Bilia derives from the work of percussionist Enrico Malatesta. The release consists of five wooden balls (3,5 cm Ø) carved from different woods.
Enrico’s very own sound comes from a horizontal approach to the percussion instruments that are, in his practice, a space for movement, where every action is also a form of exploration and listening as well as an exercise in imagination.
In Enrico’s words from an informal conversation with Attila Faravelli:
“Percussion instruments are round-shaped, and I utilize this simple notion as a starting point. I often apply friction in a circular and continuous way. I follow the frame with my hands while increasing and decreasing the diameter of the trajectory of my movement. This helps me build a rhythmical macro-structure where accents are freely distributed. Accents are always integrated within a unified gestural design.
The movement’s circularity allows me to avoid corners and spikes. I like to generate sounds while giving the impression of something jumping and sizzling over a surface.
I am interested in using the accidental properties of an instrument and its material imperfections. My gestural circularity allows me to learn – in real time – which irregularities a surface has and how to use them in my music.
I hardly ever strike an instrument only here or there. I prefer to work on its surface as a whole: this allows me to produce sound events that are constantly shifting toward and away from me and from an ideal centre.
By not hitting the instrument in specific and limited spots, but instead utilizing all of its surfaces, I am able to give life to a series of events moving both far from and close to me, as well as to a centre – mirroring the rolling sphere that creates a form of spatialization just by rolling on the floor.
As a percussionist, I used to think about the object/instrument in a completely different way. Many of the instrument’s physical possibilities are often neglected. At school I was taught the assumed truism that percussion instruments have to be hit, meaning that the sound-producing surface should be hit in an up/down vertical-like movement. At some point though, I felt that striking an instrument in such a fashion constrains the sound; it constrains it so much, in fact, that many tend to identify the sound with the strike itself, limiting thus the sound’s potential range.
I happened to realize this for the first time a few years ago, while playing in some electro-acoustic projects where I was the only musician playing an acoustic instrument. I felt limited in my role as an instrumentalist placing my sounds among many other textural sound sources whose origin was hard to identify.
I felt that my ability to extract sounds from physical objects was limited by my ‘drummer’ approach, and I wanted to overcome this constraint. So I did go on hitting the instrument, but only to then let the stick slide on the drum skins or the plate, as if to extend the duration of my strike. Later on I proceeded to eliminate the hitting movement itself, and I started to stroke and friction the instrument in more continuous ways instead.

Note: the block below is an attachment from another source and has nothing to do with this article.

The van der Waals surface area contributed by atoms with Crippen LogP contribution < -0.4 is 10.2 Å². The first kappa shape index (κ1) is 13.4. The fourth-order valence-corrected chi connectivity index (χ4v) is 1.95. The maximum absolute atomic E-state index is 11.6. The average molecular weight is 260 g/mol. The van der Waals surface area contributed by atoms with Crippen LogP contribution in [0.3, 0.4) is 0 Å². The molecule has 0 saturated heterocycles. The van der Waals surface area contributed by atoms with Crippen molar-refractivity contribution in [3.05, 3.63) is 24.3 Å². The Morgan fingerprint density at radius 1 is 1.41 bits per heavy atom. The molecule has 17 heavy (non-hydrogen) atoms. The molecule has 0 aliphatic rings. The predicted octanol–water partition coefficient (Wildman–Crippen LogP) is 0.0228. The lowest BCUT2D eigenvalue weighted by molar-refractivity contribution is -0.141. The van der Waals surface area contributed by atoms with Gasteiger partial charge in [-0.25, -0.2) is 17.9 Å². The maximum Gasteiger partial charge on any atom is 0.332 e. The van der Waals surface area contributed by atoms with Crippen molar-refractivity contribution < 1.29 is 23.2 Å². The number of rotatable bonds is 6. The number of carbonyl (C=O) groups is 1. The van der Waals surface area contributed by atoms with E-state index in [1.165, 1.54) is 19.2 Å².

When you strike an instrument on a specific spot, the sound propagates throughout the whole surface of the instrument, just as when a stone is thrown into a pond and concentric waves are generated starting from the point where the stone fell.
The sound does not come from the point where the instrument is struck. It is actually necessary for the whole object to vibrate – as a consequence of the strike – before any full sound can be heard. This means that the sound does not exhaust itself in the strike, but rather that the strike opens a window of creative opportunities.
Following this lead, I then tried to eliminate the strike conceived as a vertical fall from up to down. And I began to work directly on the whole horizontal surface of the instrument/object. I autonomously reversed the percussive gesture but I soon discovered that other percussionists too were experimenting along the same lines, exploring the space generated by percussion and perceived at once as an object and as an instrument: Seijiro Murajama, Burkhard Beins and Christian Wolfarth, to name only a few with whom I had the chance to collaborate with.
It is possible to learn from a surface if we see it as a source of possibilities. In my eyes the surface on which the sphere rolls is like the skin of a drum or like a plate. I imagine that each drum membrane is coated by some kind of dust, a rhythmic dust, which is always there although its distribution and thickness may change with time and according to weather conditions and use. Likewise, each physical space has a very clear rhythmical matrix of its own. I think it’s important to understand that, in order to put it to a creative use.
It is possible to learn from a physical space and it is possible to consider a musical instrument as a space instead of a tool to produce sounds that have to refer to a specific musical context and tradition.